Who are we as a church?
Why do we exist?
What are we supposed to be doing?
Where are we in that process?
Where do we believe God wants us to go?
What do we have to do in order to focus own our part?
How can we know that we are doing the above?
Once you begin to get an overall picture of what you believe God would have you be and do as a church, then you can ask essential questions such as: what should be our key result areas for ministry? How should we organize or structure ourselves to facilitate effectiveness in those areas? How do we train, mobilize, and organize our people to be involved in our church’s ministry? How can a clear plan enable us to make better decisions and choices?
Biblically based leadership, according to Peter, requires that leaders first set the direction for the church. Failure on the part of leadership causes churches to “wing it,” or “fly by the seat of their pants” in their efforts, causing them to be ineffective. Leaders following a biblical model set the course and insure that all things necessary for that course are put into place.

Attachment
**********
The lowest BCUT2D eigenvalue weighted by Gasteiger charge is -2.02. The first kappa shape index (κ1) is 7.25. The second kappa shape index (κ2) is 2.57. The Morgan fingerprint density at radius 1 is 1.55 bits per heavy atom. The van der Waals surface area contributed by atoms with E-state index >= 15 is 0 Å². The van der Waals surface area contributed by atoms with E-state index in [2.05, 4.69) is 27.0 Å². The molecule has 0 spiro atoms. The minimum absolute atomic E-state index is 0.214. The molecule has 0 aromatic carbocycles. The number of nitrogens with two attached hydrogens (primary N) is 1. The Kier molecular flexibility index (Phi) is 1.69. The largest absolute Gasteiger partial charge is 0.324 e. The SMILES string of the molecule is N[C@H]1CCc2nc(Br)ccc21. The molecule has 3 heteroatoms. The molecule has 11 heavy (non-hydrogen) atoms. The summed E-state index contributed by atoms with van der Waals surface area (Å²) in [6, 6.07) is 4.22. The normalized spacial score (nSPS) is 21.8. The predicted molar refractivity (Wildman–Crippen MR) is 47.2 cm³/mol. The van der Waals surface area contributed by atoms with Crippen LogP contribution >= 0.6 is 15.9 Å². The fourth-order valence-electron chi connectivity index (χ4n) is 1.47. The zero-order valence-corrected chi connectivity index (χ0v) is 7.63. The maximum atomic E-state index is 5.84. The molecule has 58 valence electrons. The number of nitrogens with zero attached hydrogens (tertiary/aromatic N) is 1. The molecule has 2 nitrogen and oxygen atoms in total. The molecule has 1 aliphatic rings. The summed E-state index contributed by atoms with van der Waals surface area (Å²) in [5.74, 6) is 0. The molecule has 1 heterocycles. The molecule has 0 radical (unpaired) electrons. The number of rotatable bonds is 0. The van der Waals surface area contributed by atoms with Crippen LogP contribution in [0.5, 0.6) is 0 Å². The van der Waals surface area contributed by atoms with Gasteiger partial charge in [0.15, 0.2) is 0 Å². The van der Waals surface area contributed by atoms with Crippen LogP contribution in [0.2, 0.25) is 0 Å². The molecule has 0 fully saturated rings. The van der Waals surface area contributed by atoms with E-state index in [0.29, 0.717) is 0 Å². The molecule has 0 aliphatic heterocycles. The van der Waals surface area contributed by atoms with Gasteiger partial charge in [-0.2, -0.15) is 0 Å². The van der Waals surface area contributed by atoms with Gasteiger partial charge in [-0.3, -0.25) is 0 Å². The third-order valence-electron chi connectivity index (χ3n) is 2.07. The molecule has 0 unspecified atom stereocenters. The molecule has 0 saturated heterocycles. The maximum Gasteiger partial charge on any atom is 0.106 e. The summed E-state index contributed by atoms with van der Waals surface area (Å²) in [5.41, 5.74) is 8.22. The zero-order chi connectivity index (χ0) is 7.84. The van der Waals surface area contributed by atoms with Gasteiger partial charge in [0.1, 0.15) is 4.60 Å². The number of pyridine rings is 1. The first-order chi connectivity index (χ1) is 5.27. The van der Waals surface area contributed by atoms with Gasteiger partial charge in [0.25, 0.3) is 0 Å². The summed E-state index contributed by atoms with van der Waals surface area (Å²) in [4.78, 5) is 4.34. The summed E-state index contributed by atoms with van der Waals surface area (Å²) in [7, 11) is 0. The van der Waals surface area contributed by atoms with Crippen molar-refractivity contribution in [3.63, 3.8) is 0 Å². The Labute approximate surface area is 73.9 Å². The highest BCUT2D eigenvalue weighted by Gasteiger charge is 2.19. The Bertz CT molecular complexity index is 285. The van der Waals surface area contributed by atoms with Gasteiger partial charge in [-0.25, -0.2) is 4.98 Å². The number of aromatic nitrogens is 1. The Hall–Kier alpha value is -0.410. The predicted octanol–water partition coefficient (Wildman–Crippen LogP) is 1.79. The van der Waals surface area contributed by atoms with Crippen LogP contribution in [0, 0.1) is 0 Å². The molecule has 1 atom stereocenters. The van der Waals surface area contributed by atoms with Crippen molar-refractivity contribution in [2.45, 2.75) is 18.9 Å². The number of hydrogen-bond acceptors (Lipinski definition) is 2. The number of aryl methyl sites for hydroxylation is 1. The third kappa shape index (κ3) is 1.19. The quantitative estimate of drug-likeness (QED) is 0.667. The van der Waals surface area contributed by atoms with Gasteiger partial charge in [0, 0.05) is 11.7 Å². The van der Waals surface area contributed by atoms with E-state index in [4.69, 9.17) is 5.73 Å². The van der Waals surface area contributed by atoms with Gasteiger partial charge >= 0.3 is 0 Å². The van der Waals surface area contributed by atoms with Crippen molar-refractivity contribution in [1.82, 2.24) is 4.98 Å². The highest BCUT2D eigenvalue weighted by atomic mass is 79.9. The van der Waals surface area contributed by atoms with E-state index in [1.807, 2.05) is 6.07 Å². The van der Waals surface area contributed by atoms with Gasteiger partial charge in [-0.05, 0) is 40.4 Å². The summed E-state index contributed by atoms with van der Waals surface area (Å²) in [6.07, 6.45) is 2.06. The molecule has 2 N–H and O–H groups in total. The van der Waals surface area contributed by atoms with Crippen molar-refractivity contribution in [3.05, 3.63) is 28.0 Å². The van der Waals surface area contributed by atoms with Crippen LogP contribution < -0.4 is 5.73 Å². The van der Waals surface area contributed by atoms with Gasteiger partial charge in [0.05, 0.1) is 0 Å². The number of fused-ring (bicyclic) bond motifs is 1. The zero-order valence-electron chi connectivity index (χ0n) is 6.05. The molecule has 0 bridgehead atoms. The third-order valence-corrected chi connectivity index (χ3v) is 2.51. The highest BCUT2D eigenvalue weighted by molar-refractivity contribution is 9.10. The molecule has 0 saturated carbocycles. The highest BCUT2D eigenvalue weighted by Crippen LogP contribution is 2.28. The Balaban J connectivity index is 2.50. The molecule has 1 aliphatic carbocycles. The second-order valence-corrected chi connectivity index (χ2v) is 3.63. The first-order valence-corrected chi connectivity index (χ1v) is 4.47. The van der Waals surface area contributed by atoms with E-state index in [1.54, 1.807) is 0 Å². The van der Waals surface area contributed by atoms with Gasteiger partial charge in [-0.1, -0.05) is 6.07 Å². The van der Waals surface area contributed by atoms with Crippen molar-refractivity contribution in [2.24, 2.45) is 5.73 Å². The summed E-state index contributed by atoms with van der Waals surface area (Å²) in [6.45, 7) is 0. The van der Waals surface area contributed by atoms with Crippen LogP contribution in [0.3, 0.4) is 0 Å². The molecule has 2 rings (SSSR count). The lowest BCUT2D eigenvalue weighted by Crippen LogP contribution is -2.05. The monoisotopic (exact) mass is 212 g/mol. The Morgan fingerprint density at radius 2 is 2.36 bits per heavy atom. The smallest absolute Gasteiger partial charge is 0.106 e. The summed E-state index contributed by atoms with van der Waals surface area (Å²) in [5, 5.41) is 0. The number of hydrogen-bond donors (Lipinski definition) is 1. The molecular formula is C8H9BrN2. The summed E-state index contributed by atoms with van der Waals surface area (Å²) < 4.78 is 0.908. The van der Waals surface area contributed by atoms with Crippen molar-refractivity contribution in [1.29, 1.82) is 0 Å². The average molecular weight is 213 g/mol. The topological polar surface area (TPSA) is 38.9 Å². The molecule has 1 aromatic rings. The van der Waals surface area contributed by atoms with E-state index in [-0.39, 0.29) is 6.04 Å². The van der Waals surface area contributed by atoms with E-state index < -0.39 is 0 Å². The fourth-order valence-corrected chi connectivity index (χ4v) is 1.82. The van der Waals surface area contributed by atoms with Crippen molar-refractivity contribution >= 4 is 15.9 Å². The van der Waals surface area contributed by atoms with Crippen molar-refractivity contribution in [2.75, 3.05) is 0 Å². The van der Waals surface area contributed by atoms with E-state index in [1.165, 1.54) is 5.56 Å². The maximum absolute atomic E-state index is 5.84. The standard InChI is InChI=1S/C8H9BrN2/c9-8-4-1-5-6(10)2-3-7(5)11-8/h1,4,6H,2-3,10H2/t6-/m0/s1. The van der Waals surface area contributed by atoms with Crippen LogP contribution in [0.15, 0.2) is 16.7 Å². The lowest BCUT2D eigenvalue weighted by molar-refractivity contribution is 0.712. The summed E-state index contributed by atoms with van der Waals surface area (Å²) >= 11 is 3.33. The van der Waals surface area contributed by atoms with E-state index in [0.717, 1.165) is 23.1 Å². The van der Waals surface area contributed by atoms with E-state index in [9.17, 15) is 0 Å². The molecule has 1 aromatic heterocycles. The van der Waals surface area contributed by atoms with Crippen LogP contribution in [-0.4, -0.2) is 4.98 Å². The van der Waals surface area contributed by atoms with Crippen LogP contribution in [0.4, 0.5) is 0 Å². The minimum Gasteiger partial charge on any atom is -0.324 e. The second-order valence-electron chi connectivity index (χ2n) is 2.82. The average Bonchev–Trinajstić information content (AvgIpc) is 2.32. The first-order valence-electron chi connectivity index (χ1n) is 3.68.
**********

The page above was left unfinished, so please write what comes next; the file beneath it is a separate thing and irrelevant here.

When we encourage churches to do strategic faith planning, we are simply asking the leadership to ask God what kind of ministry, present and future, that he would have this church to have. That is a simple question that requires much prayer, biblical instruction, and common sense.
We have heard testimony after testimony from church leaders saying, “I have done that type of planning in my business for years but have never thought about doing that in the church.” One of the things I realized during my doctoral studies was how many biblical principles were actually used in “managerial psychology.” Principles were borrowed from Scripture, but with a different objective, namely profit. The world always operates on God’s borrowed principles. The Westminster Divines were bold enough to underscore the sufficiency of Scripture in the Westminster Confession of Faith but they also said: